Postpartum Urinary Incontinence

Published on Jul 7, 2016

Postpartum urinary incontinence is post-baby urine leakage no one wants to talk about.

My patient and her friend who recently had children were in the gym trying to get back into shape. It was a routine that involved jumping, dance moves, and exercises aimed at building their core. Even though the moves were fun and they were getting a lot of good exercise, they suddenly noticed they were leaking urine with workout moves that required any type of straining. They now wear black and stand near the exit closest to the bathroom and buy panty liners by the bulk.

Why some have this issue and others do not?

During pregnancy and labor, muscles that support the pelvis and the pelvic floor muscles come under significant stress. During pregnancy, the weight of the baby causes stretching and pressure. During labor, tearing and damage to the muscle fibers and nerves can cause changes in the support they provide.

In ordinary circumstances, when we sneeze the pelvic floor muscles squeeze and stop the flow of urine. After the damage, the squeeze is a lot less effective and sometimes beyond their body’s ability to repair itself.

What can be done to fix it?

The good news is much can be done to help you with this problem. Pelvic floor exercises during and post-delivery can strengthen the muscles and help reduce the damage and encourage repair. Kegels are one such exercise. Kegels can be augmented with physical therapy to involve the internal and external abdominal muscles and back muscles that contribute to the functioning of pelvic floor muscles.

Weight loss is also crucial to regaining control. Studies show 10% weight reduction reduces incontinence by 40%. A healthy weight loss program is crucial to a healthy pelvic floor.

Surgical and non-surgical options include injection of bulking agents, repair of the defects, injection of Botox, and placement of nerve stimulators and are reserved for patients that do not respond well to conservative management.

OK, I Had My Baby. Now, What is Going to Happen to My Body?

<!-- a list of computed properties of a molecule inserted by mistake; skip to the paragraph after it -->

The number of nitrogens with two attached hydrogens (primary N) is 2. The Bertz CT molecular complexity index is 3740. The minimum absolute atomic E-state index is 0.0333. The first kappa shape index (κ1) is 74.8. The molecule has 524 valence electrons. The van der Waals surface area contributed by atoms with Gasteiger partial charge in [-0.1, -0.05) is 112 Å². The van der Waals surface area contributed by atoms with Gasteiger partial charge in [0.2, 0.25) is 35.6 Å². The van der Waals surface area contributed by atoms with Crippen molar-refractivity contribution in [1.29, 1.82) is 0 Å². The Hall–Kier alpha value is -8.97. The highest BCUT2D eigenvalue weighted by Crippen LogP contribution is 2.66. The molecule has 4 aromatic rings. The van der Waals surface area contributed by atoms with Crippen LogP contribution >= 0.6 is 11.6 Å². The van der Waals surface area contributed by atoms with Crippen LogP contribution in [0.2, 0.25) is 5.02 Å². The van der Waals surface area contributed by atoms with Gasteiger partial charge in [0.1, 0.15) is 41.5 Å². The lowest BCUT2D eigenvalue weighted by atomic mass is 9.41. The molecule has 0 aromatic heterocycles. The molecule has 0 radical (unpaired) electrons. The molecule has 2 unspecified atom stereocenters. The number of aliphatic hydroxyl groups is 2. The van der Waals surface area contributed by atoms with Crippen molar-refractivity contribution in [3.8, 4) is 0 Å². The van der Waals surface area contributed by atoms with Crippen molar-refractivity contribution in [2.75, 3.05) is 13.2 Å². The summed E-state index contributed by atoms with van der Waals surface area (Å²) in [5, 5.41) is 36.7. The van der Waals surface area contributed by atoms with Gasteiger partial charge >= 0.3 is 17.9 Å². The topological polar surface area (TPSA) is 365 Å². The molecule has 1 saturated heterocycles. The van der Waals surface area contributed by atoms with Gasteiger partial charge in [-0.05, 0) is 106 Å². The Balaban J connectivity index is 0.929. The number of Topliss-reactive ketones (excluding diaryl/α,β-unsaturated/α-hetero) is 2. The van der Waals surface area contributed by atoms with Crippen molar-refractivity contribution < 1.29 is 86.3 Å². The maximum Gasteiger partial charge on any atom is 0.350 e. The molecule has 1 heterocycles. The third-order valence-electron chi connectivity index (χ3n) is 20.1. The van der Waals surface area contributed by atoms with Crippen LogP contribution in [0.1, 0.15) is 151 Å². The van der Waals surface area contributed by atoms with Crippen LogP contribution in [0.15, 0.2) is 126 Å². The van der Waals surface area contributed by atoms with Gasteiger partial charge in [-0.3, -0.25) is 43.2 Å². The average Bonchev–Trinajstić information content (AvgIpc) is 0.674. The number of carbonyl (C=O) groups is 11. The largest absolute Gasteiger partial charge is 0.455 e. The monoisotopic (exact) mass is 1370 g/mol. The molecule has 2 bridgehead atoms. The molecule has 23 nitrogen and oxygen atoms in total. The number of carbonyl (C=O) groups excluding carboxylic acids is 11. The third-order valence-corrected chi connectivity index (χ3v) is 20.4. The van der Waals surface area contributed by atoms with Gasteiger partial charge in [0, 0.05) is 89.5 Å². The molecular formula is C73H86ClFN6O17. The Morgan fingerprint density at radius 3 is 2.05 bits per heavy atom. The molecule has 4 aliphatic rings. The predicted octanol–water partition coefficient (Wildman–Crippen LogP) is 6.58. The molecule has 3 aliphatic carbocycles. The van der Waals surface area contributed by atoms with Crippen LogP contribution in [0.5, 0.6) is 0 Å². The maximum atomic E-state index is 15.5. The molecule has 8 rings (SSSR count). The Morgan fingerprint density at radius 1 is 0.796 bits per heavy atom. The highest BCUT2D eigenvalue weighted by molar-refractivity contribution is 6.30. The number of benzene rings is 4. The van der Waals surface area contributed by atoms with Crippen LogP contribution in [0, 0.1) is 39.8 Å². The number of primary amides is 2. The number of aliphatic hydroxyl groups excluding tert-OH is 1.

Published on May 11, 2016

Fourth trimester is the three month period after delivery when a mother’s body deals with the residual changes from carrying the pregnancy and child birth. This time period is critical since neglect in correcting these changes can lead to chronic lifelong issues.

During pregnancy, significant changes occur to a woman’s body in order to support the pregnancy, including the following:

  • Swelling of the extremities
  • 25-30 pounds of weight gain (on average)
  • Stretching of the abdomen and the breasts due to the engorgement of the breast glands and growing uterus
  • Hormonal changes that affect mood and a sense of wellbeing
  • Changes in the body resulting in a disfavorable self-perception and body image
  • Tearing forces during labor may compromise control of the bowel and bladder function
  • Sex may become uncomfortable, unpleasant or even painful
  • Desire for sex and libido may suffer in some women
  • A bulge in the abdomen may indicate diastasis recti (an exacerbating hernia or splitting of the abdominal muscles)
  • Persistent back and arm pains affecting mobility
  • Bulging tissue from the anal area and bleeding with bowel movement may indicate fissures and hemorrhoids
  • Other mental, psychological and physical changes that leave the body different than the one prior to pregnancy

By paying attention to these changes, we have solutions that can correct or minimize the after effects of a pregnancy and allow the body to return to its emotional, psychological and physical state.